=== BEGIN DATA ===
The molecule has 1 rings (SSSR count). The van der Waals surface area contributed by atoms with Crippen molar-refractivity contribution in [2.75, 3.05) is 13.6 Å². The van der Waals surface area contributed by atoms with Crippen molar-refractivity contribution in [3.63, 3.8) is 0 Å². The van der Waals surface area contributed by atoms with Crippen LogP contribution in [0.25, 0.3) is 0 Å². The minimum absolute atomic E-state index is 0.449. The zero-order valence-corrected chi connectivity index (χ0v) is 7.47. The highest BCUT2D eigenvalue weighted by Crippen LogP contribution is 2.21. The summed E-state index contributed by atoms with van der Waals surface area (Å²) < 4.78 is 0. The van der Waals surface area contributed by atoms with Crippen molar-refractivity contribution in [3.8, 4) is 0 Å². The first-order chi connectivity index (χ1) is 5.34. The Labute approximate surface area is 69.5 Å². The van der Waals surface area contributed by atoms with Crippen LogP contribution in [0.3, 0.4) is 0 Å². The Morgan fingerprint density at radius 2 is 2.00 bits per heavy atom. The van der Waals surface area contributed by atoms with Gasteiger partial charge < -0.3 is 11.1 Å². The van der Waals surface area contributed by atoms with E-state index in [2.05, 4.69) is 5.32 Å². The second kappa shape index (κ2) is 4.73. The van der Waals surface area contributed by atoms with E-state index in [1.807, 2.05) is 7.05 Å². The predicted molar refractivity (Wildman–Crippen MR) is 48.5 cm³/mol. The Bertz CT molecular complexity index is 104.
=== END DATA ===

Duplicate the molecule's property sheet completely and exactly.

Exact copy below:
The molecule has 1 rings (SSSR count). The van der Waals surface area contributed by atoms with Crippen molar-refractivity contribution in [2.75, 3.05) is 13.6 Å². The van der Waals surface area contributed by atoms with Crippen molar-refractivity contribution in [3.63, 3.8) is 0 Å². The van der Waals surface area contributed by atoms with Crippen LogP contribution in [0.25, 0.3) is 0 Å². The minimum absolute atomic E-state index is 0.449. The zero-order valence-corrected chi connectivity index (χ0v) is 7.47. The highest BCUT2D eigenvalue weighted by Crippen LogP contribution is 2.21. The summed E-state index contributed by atoms with van der Waals surface area (Å²) < 4.78 is 0. The van der Waals surface area contributed by atoms with Crippen molar-refractivity contribution in [3.8, 4) is 0 Å². The first-order chi connectivity index (χ1) is 5.34. The Labute approximate surface area is 69.5 Å². The van der Waals surface area contributed by atoms with Crippen LogP contribution in [0.3, 0.4) is 0 Å². The Morgan fingerprint density at radius 2 is 2.00 bits per heavy atom. The van der Waals surface area contributed by atoms with Gasteiger partial charge < -0.3 is 11.1 Å². The van der Waals surface area contributed by atoms with E-state index in [2.05, 4.69) is 5.32 Å². The second kappa shape index (κ2) is 4.73. The van der Waals surface area contributed by atoms with E-state index in [1.807, 2.05) is 7.05 Å². The predicted molar refractivity (Wildman–Crippen MR) is 48.5 cm³/mol. The Bertz CT molecular complexity index is 104.